‘Don’t underestimate me when it comes to the whole parenting thing . . . ’
TINA RINGS ME at, like, nine o’clock or some other ridiculous hour of the morning, roaring down the phone at me, in that Dublin accent of hers that’d nearly wash the colour from your clothes. I sit up in the bed, my brain struggling to adjust to the hour.
“Tina,” I go, “I’m not getting a lot of this. Could you even put a one- or two-second gap between, like, each word?” See, I can’t even watch Fair City without the subtitles.
“You know veddy well whorr Ine sayin,” she goes. “Ronan’s arthur tellin me he’s not goin back to skewilt.” I’m like, “Back to?” She’s there, “Skewilt.” I’m like, “School? Is that what you’re trying to say?” It’s like talkng to focking Skippy.
“You can wontherstand me peerfectly well,” she tries to go. “He toalt me tus morden he’s leavin skewilt to woork wit you. And he said he had yewer permishidden.” I’m thinking, uh-oh. What with, like, being out of the country for two weeks, I totally forgot about Ro being hellbent on not going back to Castlerock? “I’ll, er, have a word with him,” I go. “Do the whole father-son chat thing – blah, blah, blah.”
“You’d fooken bethor. No offence, Ross, but I don’t want him toordenin out like you.” “Okay, I don’t see how I couldn’t take offence at that?”
“He’s got brains to burden.” “I know.” “Well, I don’t want him spendin the rest of he’s dayiz woorking for a bleaten shredden compiddy.” I’m tempted to remind her that Shred Focking Everything is one of the few businesses in this town making actual money at the moment. But then, as I’ve always said, arguing with a woman is like wrestling with a hog. No one learns anything and all you get is dirty. “I’ll pick him up for work in an hour,” I go. “Then I’ll talk to him during the day. Don’t underestimate me when it comes to the whole parenting thing and blah, blah, blah,” except by the time I’ve finished my sentence she’s already hung up.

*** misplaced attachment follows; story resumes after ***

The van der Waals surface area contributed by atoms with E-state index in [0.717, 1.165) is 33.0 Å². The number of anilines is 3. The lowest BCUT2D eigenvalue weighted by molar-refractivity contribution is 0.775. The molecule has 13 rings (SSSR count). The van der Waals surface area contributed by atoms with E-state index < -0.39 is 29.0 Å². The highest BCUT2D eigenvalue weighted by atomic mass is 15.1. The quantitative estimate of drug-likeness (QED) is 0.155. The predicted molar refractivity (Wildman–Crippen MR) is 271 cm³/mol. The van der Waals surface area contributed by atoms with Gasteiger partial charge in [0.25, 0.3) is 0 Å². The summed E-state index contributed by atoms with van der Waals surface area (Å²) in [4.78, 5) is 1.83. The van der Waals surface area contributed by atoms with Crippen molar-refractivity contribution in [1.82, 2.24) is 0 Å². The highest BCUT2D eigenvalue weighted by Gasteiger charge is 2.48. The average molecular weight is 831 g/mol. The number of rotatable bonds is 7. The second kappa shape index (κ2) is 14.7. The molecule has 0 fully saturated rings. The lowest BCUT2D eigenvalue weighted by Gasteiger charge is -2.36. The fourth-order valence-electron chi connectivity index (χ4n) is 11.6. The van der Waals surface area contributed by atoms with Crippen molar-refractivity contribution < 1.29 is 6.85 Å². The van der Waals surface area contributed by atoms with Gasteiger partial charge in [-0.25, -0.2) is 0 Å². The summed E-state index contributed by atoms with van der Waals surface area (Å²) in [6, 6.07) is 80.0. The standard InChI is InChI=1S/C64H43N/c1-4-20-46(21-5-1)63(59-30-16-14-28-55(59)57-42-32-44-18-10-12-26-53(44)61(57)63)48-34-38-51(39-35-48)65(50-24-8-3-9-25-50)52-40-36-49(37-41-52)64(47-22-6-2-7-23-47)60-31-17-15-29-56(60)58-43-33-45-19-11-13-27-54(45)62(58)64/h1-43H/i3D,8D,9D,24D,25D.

So I pick Ro up as agreed and, as we’re driving back across the city, I’m doing what used to come so naturally to me on the rugby field – trying to decide the best angle of attack.
We’re actually driving along Nassau Street when Ro turns around to me and goes, “Is there something on your moyund, Rosser?” I’m like, “What?” “I get the impression you’re trying to pluck up the coudage to say something to me.” He’s a smart kid – like his mother said.
“Okay,” I go, “since you’ve put it out there, yeah, there is something on my mind. This whole thing about you leaving school.”
“Ine not leaving school, Rosser.” “What?” “I’ve left school. Ine not going back.” “Well, that’s what’s on my mind. I don’t want to see you make that mistake. Okay, I hate to use me as an example, but you possibly don’t want to end up like your old man.” “You’ve done alreet for yourself.” I smile – can’t help it. “Thanks, Ro. That’s an amazing thing for me to hear. But yeah, no, the point I’m trying to make is that you’ve got actual brains. I mean, God knows how that even happened. I wonder sometimes was there, like, a switch at the maternity hospital. I mean, you have literally no idea how thick I was at school.”